China says it will shut down its most valuable private-sector producer of gold and silver coins, in a bid to curb the threat of a gold bubble
JAPAN – China said on Tuesday it will stop producing the most valuable gold and platinum coins it produces, in what analysts say is a move that will reduce the threat that a gold-backed bubble could burst.
The government has already been pressing for the cancellation of more than a third of China’s gold coins, which account for about two-thirds of its circulation, and has also been trying to control the sale of other precious metals.
But analysts said the move could have far-reaching implications for the world’s most valuable privately held company, the world and Chinese leaders’ desire to prevent a collapse in prices of precious metals, including gold and the metal silver.
“The government is making a big push to stop the production of gold, silver, and platinum, which are key to the economy,” said Yang Yangkong, an analyst at Shanghai-based Bank of America Corp. Analysts have speculated that China is trying to prevent gold and other precious-metals investors from buying up shares in other privately held companies, thereby reducing its exposure to their prices.
China’s central bank said it would allow private companies to sell gold, which accounts for about a third, and other metals on a regulated market, but only in the name of providing investors with a safe haven.
Beijing has been trying for months to limit its exposure from its own assets, such as property, to foreign investors.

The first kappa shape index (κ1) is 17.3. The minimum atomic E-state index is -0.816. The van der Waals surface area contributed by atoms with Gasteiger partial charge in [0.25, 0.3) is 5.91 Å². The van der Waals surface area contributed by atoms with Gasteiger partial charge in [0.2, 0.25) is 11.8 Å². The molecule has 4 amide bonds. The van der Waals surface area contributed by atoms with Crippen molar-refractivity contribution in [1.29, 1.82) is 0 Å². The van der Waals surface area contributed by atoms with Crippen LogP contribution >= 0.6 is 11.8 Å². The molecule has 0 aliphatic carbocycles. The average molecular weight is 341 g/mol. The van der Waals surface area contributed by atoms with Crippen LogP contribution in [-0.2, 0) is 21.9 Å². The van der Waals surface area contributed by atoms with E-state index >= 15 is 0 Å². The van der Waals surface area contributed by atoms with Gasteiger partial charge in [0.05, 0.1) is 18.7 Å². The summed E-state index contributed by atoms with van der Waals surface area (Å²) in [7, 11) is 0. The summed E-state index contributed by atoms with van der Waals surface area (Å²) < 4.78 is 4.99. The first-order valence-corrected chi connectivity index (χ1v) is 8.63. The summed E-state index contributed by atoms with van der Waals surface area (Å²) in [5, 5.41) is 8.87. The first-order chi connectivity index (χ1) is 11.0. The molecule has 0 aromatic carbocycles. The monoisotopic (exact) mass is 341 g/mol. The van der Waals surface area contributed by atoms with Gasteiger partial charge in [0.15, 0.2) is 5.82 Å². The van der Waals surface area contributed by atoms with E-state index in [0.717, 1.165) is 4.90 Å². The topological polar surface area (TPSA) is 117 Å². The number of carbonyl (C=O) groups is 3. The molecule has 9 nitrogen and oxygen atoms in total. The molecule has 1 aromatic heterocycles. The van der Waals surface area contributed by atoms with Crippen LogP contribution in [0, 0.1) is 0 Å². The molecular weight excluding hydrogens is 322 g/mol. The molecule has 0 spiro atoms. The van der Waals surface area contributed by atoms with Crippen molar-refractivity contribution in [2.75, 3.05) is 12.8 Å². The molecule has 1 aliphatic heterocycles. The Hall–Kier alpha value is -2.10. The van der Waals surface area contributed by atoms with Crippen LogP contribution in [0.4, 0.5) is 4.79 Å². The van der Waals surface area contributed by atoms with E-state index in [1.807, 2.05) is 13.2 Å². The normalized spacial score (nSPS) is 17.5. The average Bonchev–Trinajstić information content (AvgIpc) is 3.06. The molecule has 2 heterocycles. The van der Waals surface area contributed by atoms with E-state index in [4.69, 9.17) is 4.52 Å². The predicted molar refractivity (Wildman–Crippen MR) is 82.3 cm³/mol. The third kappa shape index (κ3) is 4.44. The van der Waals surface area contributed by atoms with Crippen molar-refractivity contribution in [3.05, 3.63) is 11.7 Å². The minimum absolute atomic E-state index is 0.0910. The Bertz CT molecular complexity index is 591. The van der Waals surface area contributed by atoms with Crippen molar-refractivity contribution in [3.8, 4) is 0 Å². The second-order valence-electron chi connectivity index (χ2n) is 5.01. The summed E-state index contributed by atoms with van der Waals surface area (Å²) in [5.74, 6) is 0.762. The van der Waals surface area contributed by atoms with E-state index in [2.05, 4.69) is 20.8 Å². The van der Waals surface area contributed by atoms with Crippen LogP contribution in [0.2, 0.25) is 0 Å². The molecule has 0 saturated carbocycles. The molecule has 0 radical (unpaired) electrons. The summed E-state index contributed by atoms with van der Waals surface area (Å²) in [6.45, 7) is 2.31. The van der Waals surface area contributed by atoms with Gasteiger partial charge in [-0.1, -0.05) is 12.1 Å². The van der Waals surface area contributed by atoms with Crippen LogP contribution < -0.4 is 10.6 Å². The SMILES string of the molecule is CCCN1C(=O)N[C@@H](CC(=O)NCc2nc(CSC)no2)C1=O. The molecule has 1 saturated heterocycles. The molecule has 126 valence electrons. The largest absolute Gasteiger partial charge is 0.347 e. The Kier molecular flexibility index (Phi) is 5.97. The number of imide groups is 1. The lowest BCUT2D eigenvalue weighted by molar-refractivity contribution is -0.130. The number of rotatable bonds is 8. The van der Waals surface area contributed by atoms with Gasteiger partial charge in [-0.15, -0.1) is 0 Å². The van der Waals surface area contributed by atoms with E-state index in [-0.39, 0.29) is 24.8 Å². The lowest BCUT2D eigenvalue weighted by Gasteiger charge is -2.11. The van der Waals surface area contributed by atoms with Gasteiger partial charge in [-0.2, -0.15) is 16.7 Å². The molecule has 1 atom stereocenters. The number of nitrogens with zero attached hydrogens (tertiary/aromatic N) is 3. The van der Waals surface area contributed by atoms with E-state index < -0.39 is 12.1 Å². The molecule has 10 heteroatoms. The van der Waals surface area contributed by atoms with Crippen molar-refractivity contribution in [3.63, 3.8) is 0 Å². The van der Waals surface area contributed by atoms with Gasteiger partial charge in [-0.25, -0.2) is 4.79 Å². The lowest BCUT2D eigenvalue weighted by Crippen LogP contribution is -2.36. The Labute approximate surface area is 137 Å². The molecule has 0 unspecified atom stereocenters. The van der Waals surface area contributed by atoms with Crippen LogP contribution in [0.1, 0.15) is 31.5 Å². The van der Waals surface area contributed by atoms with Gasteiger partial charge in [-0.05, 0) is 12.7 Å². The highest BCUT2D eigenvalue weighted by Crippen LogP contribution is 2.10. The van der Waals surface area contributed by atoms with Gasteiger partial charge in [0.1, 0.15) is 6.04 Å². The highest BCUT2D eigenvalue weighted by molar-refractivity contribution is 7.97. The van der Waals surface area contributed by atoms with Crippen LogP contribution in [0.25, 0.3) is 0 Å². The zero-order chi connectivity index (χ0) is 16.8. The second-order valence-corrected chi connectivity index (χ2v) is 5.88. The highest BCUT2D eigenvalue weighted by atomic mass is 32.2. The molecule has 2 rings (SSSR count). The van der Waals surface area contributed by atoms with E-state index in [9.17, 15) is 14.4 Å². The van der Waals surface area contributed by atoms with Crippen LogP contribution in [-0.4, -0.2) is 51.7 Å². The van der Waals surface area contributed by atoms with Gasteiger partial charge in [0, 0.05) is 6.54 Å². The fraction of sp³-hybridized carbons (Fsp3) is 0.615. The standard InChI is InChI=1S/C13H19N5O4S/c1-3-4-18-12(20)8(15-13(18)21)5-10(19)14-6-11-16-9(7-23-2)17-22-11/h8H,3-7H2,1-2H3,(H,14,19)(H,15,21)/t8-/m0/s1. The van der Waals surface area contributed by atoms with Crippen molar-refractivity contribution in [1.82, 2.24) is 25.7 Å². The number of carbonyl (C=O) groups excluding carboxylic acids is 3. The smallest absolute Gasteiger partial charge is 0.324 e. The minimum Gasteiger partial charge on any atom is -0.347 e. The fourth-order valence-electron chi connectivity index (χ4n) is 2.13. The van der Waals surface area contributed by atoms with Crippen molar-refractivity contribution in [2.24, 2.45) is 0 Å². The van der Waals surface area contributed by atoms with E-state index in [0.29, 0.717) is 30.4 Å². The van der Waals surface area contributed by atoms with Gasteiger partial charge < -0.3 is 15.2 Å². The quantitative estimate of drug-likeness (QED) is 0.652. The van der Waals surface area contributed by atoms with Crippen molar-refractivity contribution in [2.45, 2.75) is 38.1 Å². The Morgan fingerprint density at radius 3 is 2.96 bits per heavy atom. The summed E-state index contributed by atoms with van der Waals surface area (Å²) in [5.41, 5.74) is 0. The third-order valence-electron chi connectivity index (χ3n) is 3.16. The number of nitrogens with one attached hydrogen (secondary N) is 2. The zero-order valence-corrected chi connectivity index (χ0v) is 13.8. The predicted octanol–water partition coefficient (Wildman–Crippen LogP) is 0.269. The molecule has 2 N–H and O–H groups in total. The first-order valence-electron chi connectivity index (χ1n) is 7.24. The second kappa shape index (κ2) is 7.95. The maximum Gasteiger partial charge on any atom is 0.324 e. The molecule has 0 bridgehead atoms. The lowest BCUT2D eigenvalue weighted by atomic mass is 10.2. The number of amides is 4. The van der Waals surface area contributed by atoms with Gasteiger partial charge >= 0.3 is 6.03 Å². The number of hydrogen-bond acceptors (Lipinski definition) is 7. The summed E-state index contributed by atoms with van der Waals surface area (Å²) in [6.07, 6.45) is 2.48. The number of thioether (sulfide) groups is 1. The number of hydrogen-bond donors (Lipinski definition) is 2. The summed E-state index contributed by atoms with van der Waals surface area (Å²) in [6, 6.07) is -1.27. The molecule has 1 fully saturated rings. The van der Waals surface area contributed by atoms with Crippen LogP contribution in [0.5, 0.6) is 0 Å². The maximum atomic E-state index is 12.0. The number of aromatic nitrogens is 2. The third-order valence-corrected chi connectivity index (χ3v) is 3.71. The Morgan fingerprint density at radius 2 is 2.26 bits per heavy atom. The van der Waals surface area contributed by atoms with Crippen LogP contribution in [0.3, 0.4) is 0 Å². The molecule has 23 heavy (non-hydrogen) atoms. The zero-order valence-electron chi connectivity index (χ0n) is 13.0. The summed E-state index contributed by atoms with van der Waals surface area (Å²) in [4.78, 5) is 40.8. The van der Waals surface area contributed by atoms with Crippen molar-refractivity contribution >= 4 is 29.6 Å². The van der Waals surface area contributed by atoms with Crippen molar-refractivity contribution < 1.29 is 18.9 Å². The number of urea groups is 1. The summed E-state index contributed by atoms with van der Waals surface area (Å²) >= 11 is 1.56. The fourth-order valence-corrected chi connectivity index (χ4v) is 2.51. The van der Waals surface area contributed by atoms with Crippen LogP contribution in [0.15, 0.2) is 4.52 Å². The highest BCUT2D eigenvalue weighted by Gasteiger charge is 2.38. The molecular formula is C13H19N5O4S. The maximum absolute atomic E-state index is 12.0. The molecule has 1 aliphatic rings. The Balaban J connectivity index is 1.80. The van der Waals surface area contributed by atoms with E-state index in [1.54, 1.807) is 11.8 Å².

A central bank statement on its website said it planned to set up a gold reserve fund to be managed by the People’s Bank of China, which would be used to buy gold and foreign-exchange reserves to support the economy. “
This is an effort to put a brake on the market, and I think it will have a big impact on the price of gold.”
A central bank statement on its website said it planned to set up a gold reserve fund to be managed by the People’s Bank of China, which would be used to buy gold and foreign-exchange reserves to support the economy.
Gold reserves, which include gold bullion, silver and platinum bullion sold by banks, will be allocated to various government and commercial banks.
In addition, the central bank will issue a note to commercial banks to help them manage their gold reserves.
Earlier in the week, the People for a Liquid and Competitive Economy, a trade group, said the central government would have to pay an annual subsidy of about 1.4 trillion yuan ($1.75 trillion) to the private-equity sector to keep up with the soaring price of the metals.
China has been forced to use a $500 billion fund to purchase about 4 percent of all its gold, and the government is planning to use another $300 billion.
(Reporting by Stephanie Nebehay; Editing by Paul Simao)